50. Evaluation of Procalcitonin as a Diagnostic Modality for Bacterial Infection in Patients with HIV/AIDS
Session: Posters in the Park: Posters in the Park
Wednesday, October 3, 2018: 5:30 PM
Room: N Hall D Opening Reception and Posters in the Park Area

Sepsis remains a life-threatening condition for which clinical diagnostic criteria lacks appropriate sensitivity and specificity (AHRQ et al. 2013). SIRS and more recently, the quick Sepsis-related Organ Failure Assessment (qSOFA) score have been used to help identify patients with suspected infection. However, evidence on the clinical utility of these scores in those with an impaired immune response remains unsubstantial. Procalcitonin (PCT) has been extensively researched as a potential adjunct to clinical judgment in diagnosing presumed infection, but its diagnostic reliability in patients with HIV/AIDS remains unclear.


We performed a single-center retrospective chart review of all patients with HIV/AIDS who were assessed for presumed infection using procalcitonin markers at Rutgers University Hospital. Subjects were divided into groups based on those that revealed an initial positive PCT (i.e. >0.5 ng/mL) and those that did not. We further examined any differences between groups using variables that assess for presumed bacterial infection.


The study comprised 58 patients with HIV/AIDS who were assessed for presumed infection using PCT markers. Patients aged between 21 and 76 years (48.5, SD 13.6), were of predominantly black race (69%), and revealed a mean CD4 count of 129 (5 to 594, SD 134). Of these patients, 46.6% (27) revealed a positive PCT. In comparison to patients with a negative PCT, there were significantly higher rates of culture proven sepsis in patients with a positive PCT (40.7% vs 9.7%, χ2= 6, p = 0.01). The proportion of HIV/AIDS patients with a positive PCT who met SIRS or qSOFA criteria upon admission was not significantly different from those with a negative PCT. In addition, no significant differences were found among groups when examining mean total CD4 count, number of days on antibiotics, length of stay, and other comorbidities such as Hepatitis C coinfection, drug, or alcohol abuse.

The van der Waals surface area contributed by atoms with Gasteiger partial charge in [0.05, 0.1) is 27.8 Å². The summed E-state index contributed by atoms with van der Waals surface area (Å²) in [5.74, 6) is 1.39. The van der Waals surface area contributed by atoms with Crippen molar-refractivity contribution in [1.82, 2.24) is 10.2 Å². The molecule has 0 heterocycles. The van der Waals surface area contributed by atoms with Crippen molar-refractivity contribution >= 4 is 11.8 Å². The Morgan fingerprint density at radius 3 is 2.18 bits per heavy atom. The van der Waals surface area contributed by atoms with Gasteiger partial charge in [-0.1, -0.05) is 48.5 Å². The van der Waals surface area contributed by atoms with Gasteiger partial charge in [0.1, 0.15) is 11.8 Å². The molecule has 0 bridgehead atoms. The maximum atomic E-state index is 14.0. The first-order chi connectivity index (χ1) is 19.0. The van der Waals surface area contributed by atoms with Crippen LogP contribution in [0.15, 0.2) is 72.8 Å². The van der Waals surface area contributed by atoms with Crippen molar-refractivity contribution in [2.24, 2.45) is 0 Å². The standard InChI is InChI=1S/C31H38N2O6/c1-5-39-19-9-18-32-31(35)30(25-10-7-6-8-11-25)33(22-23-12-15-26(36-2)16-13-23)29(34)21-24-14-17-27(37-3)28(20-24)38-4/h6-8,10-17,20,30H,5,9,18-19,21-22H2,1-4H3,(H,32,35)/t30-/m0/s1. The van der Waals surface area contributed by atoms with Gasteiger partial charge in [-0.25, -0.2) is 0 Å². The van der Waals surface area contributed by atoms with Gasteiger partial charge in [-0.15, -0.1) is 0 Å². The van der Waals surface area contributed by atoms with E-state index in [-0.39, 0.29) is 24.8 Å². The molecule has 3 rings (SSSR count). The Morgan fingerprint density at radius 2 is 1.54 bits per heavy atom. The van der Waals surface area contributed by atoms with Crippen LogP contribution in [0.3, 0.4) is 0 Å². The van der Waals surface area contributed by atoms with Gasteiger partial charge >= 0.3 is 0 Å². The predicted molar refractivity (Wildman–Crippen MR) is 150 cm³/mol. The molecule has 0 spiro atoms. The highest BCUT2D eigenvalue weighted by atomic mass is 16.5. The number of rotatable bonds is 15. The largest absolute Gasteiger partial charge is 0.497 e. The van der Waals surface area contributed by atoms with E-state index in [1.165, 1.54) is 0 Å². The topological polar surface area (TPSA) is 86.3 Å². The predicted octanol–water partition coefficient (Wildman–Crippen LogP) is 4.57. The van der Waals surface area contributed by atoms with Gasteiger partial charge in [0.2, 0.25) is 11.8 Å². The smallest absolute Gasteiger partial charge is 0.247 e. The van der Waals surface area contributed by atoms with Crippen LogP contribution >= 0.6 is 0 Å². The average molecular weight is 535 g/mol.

Patients with HIV/AIDS who presented with presumed infection and a positive initial PCT showed higher rates of culture proven sepsis despite no significant differences in initial clinical status, days of treatment, length of stay, and overall outcome. Future studies with higher power would be warranted to further assess these findings.

Evan Orosz, DO1, Pavan Patel, MD2, Rahul Dhiman, MD3 and Mirela Feurdean, MD2, (1)Internal Medicine/Pediatrics, Rutgers NJMS, Newark, NJ, (2)Internal Medicine, Rutgers NJMS, Newark, NJ, (3)Rutgers NJMS, Newark, NJ


E. Orosz, None

P. Patel, None

R. Dhiman, None

M. Feurdean, None

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